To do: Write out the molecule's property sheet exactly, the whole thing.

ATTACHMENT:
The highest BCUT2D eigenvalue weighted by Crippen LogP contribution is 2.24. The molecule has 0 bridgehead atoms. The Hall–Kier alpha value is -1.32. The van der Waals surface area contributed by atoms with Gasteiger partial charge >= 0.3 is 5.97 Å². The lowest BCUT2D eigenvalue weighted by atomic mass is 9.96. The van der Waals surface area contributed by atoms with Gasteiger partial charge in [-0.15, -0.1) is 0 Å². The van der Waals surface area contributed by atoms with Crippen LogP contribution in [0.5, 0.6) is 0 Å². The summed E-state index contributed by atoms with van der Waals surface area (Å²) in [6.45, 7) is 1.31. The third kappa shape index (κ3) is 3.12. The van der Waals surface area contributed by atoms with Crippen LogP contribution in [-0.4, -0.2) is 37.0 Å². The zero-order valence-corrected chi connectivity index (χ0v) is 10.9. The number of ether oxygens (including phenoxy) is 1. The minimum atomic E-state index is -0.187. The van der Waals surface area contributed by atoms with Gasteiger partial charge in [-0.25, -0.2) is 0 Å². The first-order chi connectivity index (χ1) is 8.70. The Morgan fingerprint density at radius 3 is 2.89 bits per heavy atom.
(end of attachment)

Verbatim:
The highest BCUT2D eigenvalue weighted by Crippen LogP contribution is 2.24. The molecule has 0 bridgehead atoms. The Hall–Kier alpha value is -1.32. The van der Waals surface area contributed by atoms with Gasteiger partial charge >= 0.3 is 5.97 Å². The lowest BCUT2D eigenvalue weighted by atomic mass is 9.96. The van der Waals surface area contributed by atoms with Gasteiger partial charge in [-0.15, -0.1) is 0 Å². The van der Waals surface area contributed by atoms with Crippen LogP contribution in [0.5, 0.6) is 0 Å². The summed E-state index contributed by atoms with van der Waals surface area (Å²) in [6.45, 7) is 1.31. The third kappa shape index (κ3) is 3.12. The van der Waals surface area contributed by atoms with Crippen LogP contribution in [-0.4, -0.2) is 37.0 Å². The zero-order valence-corrected chi connectivity index (χ0v) is 10.9. The number of ether oxygens (including phenoxy) is 1. The minimum atomic E-state index is -0.187. The van der Waals surface area contributed by atoms with Gasteiger partial charge in [-0.25, -0.2) is 0 Å². The first-order chi connectivity index (χ1) is 8.70. The Morgan fingerprint density at radius 3 is 2.89 bits per heavy atom.